So, we began sending our home-study and family profile out for children that felt would be a good match for us and we for them.  One of the children was a little guy in CT who looked a lot like G and had similar issues, but he kept flitting on and off the lists.  We came close on him, though he had family ties and decided that it was in his best interest to stay within an hour of his biological grandparents so that he could retain those ties, which is good for him.  On was a little girl in NJ who was older than G (she was 5 1/2 at the time), but by enough that we felt it would work, who had CP and a few other issues.  We actually got matched with her about a year later (after J came home), and found that upon review of her full disclosure that she was aggressive with children younger than her, and with G being only 3 and J being an infant with special needs, we decide that we were not ready to take on the risk.  She is still waiting even now, to our sorrow, but we made the decision we knew we had to for the family setting we had at that time.  If you think you may be a family match for her, please bring her home.  Here is a link to her public page: Natasha age 10

One was a little girl, infant,  in North Carolina's public system who had a number of issues which are just too long to list here, the primary one being hydroANencephaly (an issues we would become very familiar with a year later through a family member).  We inquired on her and began asking around of the adoption and special needs groups to get an idea of what it would be like to parent a child with her list of issues (hydrocephalus, potentially deaf, potentially blind, decreased hypothamic activity, etc...). As we were talking to a number of people and researching her condition to figure out if she would be a good match for our family, we received an email from a fellow adoptive parent who knew of a baby with similar issues available through a private agency in PA.  She sent us his recruiting flier and the information to contact the agency.

It was a Tuesday in October when we looked over his flier, and contacted the agency to express our interest in learning more.  We faxed our home-study and family profile, and they faxed us his medical information.  Being a private agency adoption he would not come with medical and special needs assistance the way that adopting from foster care provides.  However, that night we called the adoption specialist in our county (who also went to our church so we knew her outside of adoption as well).  She talked to us about the medicaid waiver program which we should be eligible for, to help with his medical care costs, and we should be eligible for SSDI as well for him, which would provide some extra funds to care for him.  So, our primary concern at that point (the financial impact of adopting an infant with extensive medical needs) was alleviated by finding out about these programs that would help until we could the applications and such done for his adoptive assistance.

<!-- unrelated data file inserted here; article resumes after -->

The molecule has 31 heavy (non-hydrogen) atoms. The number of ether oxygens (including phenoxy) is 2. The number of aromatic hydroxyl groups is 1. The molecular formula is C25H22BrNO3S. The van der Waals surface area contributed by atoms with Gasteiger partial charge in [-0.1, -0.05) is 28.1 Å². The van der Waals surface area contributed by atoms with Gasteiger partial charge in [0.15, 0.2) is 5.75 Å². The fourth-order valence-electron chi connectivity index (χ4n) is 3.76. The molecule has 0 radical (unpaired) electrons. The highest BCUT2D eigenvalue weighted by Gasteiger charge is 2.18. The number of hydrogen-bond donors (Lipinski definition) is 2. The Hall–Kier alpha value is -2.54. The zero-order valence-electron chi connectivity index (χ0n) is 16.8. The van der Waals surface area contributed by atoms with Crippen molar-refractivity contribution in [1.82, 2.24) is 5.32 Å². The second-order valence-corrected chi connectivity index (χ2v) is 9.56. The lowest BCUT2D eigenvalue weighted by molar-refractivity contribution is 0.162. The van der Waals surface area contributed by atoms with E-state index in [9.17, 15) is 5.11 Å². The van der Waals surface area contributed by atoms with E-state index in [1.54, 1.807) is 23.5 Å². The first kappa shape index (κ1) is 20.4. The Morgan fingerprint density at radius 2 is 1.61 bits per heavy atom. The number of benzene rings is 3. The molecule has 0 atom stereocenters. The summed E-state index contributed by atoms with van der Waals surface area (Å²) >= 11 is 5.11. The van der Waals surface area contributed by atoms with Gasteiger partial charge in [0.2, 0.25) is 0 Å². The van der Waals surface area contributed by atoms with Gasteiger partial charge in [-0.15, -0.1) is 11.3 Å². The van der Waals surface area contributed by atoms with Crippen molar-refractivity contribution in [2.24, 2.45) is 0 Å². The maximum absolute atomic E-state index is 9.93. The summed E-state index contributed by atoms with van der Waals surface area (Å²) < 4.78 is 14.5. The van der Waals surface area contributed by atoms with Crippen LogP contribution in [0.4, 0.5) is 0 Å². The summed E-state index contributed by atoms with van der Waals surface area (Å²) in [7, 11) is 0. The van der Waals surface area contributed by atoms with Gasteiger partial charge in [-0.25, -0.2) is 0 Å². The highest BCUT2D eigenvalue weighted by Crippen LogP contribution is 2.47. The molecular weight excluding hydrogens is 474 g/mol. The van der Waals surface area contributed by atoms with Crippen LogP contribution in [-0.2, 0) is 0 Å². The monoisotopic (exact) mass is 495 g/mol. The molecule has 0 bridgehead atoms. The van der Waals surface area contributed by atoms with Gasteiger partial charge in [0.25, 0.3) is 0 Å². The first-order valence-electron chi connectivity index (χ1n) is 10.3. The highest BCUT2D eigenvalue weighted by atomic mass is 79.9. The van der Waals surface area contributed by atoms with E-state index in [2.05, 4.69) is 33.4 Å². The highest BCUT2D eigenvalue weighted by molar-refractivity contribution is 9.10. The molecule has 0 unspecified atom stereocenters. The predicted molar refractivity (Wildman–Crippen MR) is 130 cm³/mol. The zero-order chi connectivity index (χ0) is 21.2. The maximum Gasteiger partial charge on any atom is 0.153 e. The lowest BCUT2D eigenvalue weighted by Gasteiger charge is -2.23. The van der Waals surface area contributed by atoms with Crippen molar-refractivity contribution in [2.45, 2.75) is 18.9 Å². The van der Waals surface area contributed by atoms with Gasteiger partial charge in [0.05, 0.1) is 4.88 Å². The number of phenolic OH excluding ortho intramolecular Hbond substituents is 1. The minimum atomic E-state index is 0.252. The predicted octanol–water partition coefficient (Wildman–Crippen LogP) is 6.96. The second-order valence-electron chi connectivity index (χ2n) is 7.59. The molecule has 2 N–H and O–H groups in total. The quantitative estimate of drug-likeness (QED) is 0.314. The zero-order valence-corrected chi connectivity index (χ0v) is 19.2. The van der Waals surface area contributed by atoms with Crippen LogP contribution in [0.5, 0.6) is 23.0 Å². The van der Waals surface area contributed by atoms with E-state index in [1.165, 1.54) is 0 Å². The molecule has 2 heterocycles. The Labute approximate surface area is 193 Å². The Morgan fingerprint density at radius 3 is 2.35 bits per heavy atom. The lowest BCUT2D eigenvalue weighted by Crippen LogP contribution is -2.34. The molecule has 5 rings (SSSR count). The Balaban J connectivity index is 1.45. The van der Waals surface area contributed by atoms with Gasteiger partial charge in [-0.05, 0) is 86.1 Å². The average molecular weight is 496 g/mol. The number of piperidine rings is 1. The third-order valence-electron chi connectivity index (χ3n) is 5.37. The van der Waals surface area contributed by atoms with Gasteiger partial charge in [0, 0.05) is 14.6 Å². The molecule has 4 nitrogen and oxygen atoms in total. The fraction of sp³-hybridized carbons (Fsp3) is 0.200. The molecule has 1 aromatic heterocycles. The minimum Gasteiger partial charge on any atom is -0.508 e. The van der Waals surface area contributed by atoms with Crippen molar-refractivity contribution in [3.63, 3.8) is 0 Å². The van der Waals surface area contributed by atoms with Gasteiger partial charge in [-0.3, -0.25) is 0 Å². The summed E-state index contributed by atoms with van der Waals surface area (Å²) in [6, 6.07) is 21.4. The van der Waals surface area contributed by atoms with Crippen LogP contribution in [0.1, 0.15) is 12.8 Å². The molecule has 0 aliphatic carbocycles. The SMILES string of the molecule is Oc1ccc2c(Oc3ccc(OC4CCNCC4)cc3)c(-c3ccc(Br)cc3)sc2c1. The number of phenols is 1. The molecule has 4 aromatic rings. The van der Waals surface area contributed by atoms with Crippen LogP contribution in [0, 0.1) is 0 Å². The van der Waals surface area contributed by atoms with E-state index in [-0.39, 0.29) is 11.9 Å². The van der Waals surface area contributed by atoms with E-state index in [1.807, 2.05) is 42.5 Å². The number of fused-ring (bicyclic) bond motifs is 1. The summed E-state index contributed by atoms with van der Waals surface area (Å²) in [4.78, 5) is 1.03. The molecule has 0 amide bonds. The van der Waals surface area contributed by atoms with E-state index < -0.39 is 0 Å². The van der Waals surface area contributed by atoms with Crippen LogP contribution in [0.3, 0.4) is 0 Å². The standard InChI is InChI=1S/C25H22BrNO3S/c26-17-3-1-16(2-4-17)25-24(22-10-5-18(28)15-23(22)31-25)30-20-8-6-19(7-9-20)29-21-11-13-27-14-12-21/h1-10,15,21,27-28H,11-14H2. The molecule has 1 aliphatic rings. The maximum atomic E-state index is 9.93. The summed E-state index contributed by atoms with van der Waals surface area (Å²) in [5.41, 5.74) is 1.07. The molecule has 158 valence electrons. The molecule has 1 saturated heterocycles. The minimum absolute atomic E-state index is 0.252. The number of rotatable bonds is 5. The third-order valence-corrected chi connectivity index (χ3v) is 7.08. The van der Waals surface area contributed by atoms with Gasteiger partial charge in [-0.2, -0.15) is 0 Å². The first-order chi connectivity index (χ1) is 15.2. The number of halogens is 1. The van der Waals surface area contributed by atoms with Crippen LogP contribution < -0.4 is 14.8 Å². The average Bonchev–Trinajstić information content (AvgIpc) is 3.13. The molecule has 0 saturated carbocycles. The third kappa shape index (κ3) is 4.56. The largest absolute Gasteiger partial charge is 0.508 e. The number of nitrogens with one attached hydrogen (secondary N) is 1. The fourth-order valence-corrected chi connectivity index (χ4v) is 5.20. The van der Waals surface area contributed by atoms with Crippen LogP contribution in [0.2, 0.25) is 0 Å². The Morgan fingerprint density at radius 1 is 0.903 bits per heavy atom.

Side Note: The adoption assistance programs are in place to help families that are willing to adopt children with special needs.  In the past (which still happens today more often that anyone likes), children with special needs were (are) put into institutional settings to manage their needs.  The cost to the state/country for each child in an institutional setting is well over $5000 a month in addition to their medical costs (that is staff, feeding, etc...).  Also, children do not have the stimulation of family and regular life, nor the advocacy ability of a loving family, in order to help them reach their full potential  and become contributing members of society as much as they are able (which kids like my boys have full potential with the right early support to become completely self supporting adults with college degrees, jobs, families of their own, etc... a chance the would be greatly diminished is raised in an institutionalized setting).  The cost of the children staying in foster care is less than $3000 a month plus medical (I can not remember where I got these estimates, I wrote it out when I got the info, but did not write the source down, I'll try to find it sometime).  For adoption assistance for kids with high needs, most states give around $400-600 a month plus medicaid to supplement your family insurance to cover the kids additional needs (thus reducing the amount the state spends on medical care per child as your family insurance is primary and the medicaid support only covers what they do not).   This gives people who have the heart and commitment to adopt kids who require more care and availability the financial boost to do so (as without it most people could not handle the additional costs of raising a child with special needs), while also saving the state and country more than ten times the funds per child for institutional care.  AND the best part is that it gives the children a chance to grow up in loving families and a much better chance of becoming contributing members of society with full, active lives of their own.  It is a win all around.